Wage debates and inflation are just the tip of what business want the new government to tackle
As parliament welcomes some new suits, Luke Williams is busy cleaning them.
His laundromat and dry-cleaning delivery service in suburban Melbourne is a microcosm of the precarious economic situation that Australia’s new Labor government has just inherited.
Laundry Warehouse uses a lot of power to run its washing machines and delivery van – and those costs are still high despite the last government’s temporary slashing of the fuel excise.
“Anything to keep the cost of fuel down is going to be beneficial to us,” Luke says.
As margins suffer, the family-owned business may soon increase prices for its customers.
That would be yet another example of the rising inflation that is biting Australia’s economy and not being matched by comparable wage growth. That means the cost of living is getting higher.
The business community is divided over raising the minimum wage by 5.1 per cent in line with inflation.
Some say higher wages will hurt business further and make inflation even worse – which could lead to a so-called wage price spiral.
Some industry bodies including ACCI are calling for a middle ground of raising wages by 3 per cent, instead.
“At the end of the day, we need to make sure we’re protecting jobs, and understand that not all businesses are doing well,” ACCI’s Jenny Lambert says.
But just like new Prime Minister Anthony Albanese, Luke Williams supports rising the minimum wage by 5.1 per cent in line with inflation.
That works out to $1 an hour extra for people on the minimum wage.
“We are lucky to have an incredible group of people that work here and we just think it’s important that they’re getting a fair wage,” Luke says.
He’s worried that if wage growth doesn’t pick up in Australia, people will start to cut back on discretionary spending – like dry cleaning party dresses and suits.
There’s a limit to how much a new government can control this situation
Along with inflation, stagnating wages and energy costs, the Albanese government is also set for its first months in government to be marked by progressive interest rate hikes.
It gets even more complicated when you add in ongoing supply chain woes, a war in Ukraine and a possible economic slowdown from Australia’s major trading partner, China.
“There’s a lot of headwinds that are hitting the economy right now,” KPMG senior economist Sarah Hunter says.
And some economists say there is only a degree to which governments can control these broad macroeconomic forces.
The Reserve Bank sets interest rates, and the wage decision will come down to Fair Work.
As to pay rises above the minimum wage, private industry makes the decision about whether or not they pay their workers more.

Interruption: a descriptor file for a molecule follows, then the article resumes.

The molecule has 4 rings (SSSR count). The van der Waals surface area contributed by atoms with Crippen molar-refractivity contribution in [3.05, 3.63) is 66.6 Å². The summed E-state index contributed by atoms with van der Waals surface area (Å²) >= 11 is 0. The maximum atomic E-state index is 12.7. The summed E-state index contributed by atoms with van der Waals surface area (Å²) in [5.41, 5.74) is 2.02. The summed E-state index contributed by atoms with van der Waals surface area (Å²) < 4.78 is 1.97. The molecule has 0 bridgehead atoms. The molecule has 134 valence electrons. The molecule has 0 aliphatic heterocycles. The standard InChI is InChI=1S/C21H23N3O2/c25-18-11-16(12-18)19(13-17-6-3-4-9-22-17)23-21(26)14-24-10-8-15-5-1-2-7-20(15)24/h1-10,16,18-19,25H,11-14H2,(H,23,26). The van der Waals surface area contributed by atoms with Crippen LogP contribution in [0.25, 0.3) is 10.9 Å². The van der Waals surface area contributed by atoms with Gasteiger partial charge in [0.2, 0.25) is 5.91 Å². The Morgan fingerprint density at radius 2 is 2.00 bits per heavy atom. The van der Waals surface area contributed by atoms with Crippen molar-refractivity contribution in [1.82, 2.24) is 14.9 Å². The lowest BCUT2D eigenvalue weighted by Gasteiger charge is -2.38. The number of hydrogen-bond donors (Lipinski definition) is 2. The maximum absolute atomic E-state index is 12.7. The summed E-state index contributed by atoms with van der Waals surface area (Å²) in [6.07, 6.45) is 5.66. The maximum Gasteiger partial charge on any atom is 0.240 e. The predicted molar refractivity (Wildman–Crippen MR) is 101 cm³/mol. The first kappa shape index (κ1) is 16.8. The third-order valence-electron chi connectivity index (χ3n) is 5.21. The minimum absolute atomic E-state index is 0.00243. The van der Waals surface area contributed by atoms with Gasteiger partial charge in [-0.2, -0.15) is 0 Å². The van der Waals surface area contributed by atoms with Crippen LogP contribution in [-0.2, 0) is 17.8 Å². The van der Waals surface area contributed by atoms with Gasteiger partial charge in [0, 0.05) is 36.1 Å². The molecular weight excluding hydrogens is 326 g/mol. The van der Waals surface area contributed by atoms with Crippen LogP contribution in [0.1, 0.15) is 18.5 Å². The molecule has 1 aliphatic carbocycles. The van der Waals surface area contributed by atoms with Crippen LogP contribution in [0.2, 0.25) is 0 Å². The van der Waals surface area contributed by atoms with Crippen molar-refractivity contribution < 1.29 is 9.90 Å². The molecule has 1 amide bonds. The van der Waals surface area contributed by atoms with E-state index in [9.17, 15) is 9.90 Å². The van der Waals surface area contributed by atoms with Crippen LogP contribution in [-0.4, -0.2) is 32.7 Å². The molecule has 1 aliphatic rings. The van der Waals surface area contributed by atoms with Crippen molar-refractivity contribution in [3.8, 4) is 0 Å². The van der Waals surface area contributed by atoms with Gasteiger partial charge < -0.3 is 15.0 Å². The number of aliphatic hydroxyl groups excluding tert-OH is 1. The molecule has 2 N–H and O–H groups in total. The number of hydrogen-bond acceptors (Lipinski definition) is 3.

AMP Capital’s economist Shane Oliver noted in his post-election wash-up that the investment manager’s forecast for the economic situation remains unchanged despite a new government.
“The change in government has no implications on our growth, inflation and interest rate forecasts for this year,” he wrote.
“We continue to see the RBA raising the cash rate at its June meeting by 0.4 per cent and increasing it to 1.5 to 2 per cent by year end.”
And when it comes to what it can control, Mr Oliver believes the Albanese government differs very little from its predecessor.
“The absence of significant macro policy differences between the new Labor government and the Coalition suggests minimal impact on the share market and the Australian dollar,” he wrote.
Some businesses want higher migration but that’s no silver bullet
One of the macroeconomic forces the new government can influence is migration.
Some businesses want more migrant workers to fill staff shortages in industries from hospitality through to construction.
In the tech sector, the tight labour market has already pushed up wages.
Tech-company owner Mina Radhakrishnan currently has 20 vacancies to fill. Her property management start-up Different hires a combination of local and offshore workers.
“It is incredibly difficult and hard to find the right people to come in and join our business,” she says.
As well as creating a $1 billion fund for critical technologies, Labor has pledged to create 1.2 million technology jobs by 2030.
“We have to make sure we have enough Australians to fill them; we are talking about 340,000 jobs over the next seven to eight years and that is a lot to fill,” Ms Radhakrishnan says.
The Business Council of Australia wants the skilled migration cap lifted to 220,000 in the next two financial years.
But that won’t address labour shortages in low-skilled jobs that were filled by backpackers and international students, who have been slow to return to Australia.
“The economy is just genuinely running very hot right now,” KPMG’s Sarah Hunter says.
“Migration full stop is not going to completely solve that problem. Indeed, this is why we’ve got the RBA now raising interest rates.”
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